What will Ant enquiry unearth?

Ant Group employees were already busy scurrying to build splendid nests. They were anticipating a sweet windfall from an unprecedented US$37 billion initial public offering (IPO) that would see the company’s shares listed on the Shanghai and Hong Kong exchanges.


With future earnings totalling millions and even billions, these shareholders were snapping up luxurious properties in Hangzhou, where the Alibaba headquarters is located. My friends in the emerging Chinese city were miffed as home prices were driven up rapidly, in a place where prices per square foot already rival Seattle, where Amazon.com is based.


Then came a regulatory storm that wiped out the dream abodes of the worker ants. Just 48 hours before Ant’s market listing, Chinese regulators stepped in to call a halt on the November 5 stock sale. It was as abrupt as it was sensational when the plug was pulled on the largest trading debut in history.


NO ONE KNOWS WHY


In China, there is a cloud of speculation on the ground and in cyberspace regarding the move by the authorities.


My contacts at Ant are convinced that the IPO is merely shelved for the time being, and will be back on the table in six months or a year. Some online feel that it is a clap back by the regulators to Jack Ma’s plain criticism of the country’s financial system a couple of weeks ago in Shanghai. Other quarters believe that with the US election results in the balance, the Asian giant wishes to prevent Ant from becoming another spanner in trade relations the way TikTok and WeChat have been.


But all this remains a swirl of impenetrable fog. The truth is, no one quite knows the real reasons, save for the select few privy to talks between Ma and regulators on Nov 2, on “views regarding the health and stability of the financial sector”, according to the company.


Whatever the reason, the shock is quite a bit for investors to stomach. There was overwhelming, frenzied anticipation over what many perceived to be a once-in-a-lifetime investment opportunity. A record US$3 trillion worth of bids was amassed by mom-and-pop investors, with many borrowing heavily from banks and brokerages. Some Hong Kong brokers have already said that they would waive handling fees and interest rates on such margin loans.


A sure outcome however, will be an uncomfortable spotlight cast on China’s micro-lending industry.


FENCED IN


You would think only criminals on the run are stopped at the border from fleeing the country. In China, it seems like cross-border travel of another group is closely watched. The chairman of a large fintech company here, who happens to be a friend of mine, told me that he was once stopped at the customs based on some obscure reasoning.


It appears lessons have been learnt from fraudulent peer-to-peer (P2P) lenders who have fled the nation with ill-gotten gains in recent years. The number of such firms has since been whittled down from 6,000 to 29 after a government-led crackdown. One of the biggest scams involved Ezubao, which cheated more than 900,000 investors of over US$8 billion in a major Ponzi scheme.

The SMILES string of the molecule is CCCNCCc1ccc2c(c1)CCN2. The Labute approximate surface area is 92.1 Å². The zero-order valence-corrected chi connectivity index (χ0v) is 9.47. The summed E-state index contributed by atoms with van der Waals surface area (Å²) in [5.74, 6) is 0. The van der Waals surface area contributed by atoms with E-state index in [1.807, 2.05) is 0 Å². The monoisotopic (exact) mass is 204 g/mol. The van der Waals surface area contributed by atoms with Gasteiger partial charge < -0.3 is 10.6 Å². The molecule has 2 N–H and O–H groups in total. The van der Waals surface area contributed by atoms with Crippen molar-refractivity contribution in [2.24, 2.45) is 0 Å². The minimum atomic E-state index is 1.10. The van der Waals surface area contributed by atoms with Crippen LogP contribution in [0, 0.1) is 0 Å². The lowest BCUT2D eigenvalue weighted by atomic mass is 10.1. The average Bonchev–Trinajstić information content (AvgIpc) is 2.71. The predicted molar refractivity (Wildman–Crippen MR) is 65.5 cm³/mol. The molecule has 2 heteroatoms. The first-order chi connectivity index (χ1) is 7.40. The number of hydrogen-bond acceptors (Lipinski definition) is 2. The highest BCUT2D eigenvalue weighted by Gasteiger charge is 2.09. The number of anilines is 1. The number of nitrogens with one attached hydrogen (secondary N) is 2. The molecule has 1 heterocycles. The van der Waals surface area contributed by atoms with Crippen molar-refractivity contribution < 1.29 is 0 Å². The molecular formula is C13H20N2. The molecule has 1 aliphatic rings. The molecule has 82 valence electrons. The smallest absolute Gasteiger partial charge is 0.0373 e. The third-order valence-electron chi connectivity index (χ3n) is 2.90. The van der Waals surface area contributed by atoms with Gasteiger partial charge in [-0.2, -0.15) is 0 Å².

Fintech still remains a huge area of potential in China, which has a generation growing up on e-payments and where many individuals and small firms are unable to extract loans from the big Chinese banks. Yet excitement had dampened somewhat before the Ant debacle. Take Qudian for instance. Once touted as a game-changing fintech company, it had shares once worth more than US$20 each when it listed in 2017 to much buzz. Today, each share hovers slightly over a dollar in value.


Despite the hype about Ant, Chinese social media is rife with chatter about a supposed deeply controversial loan model it runs. There have been allusions to an opaqueness about the company’s loan products and the way money is raised for the firm to grow so quickly. For many in this camp, increased scrutiny and regulation of China’s microfinance industry is much welcome.


FLAILING FUTURE FUNDING


In sync with the theme of this year, the curtain of uncertainty hangs heavy on this episode. It is almost certain that Alibaba’s expansion into areas like South-east Asia will be set back. Its companies in the region include Indonesian e-wallet Dana. Nerves will be jangling in the region, as without follow-up investment, this could mean make or break for some of them.


All eyes will also be cast on upcoming blockbuster listings like TikTok rival Kuaishou, which aims to raise US$5 billion in the Hong Kong bourse. The close examination of Ant by a more stringent regulator would also send deterring signals to those looking to invest in China’s fintech industry.



In short, the Ant bite will cause some swelling and itching. But this could just be a crucial part of the healing process.

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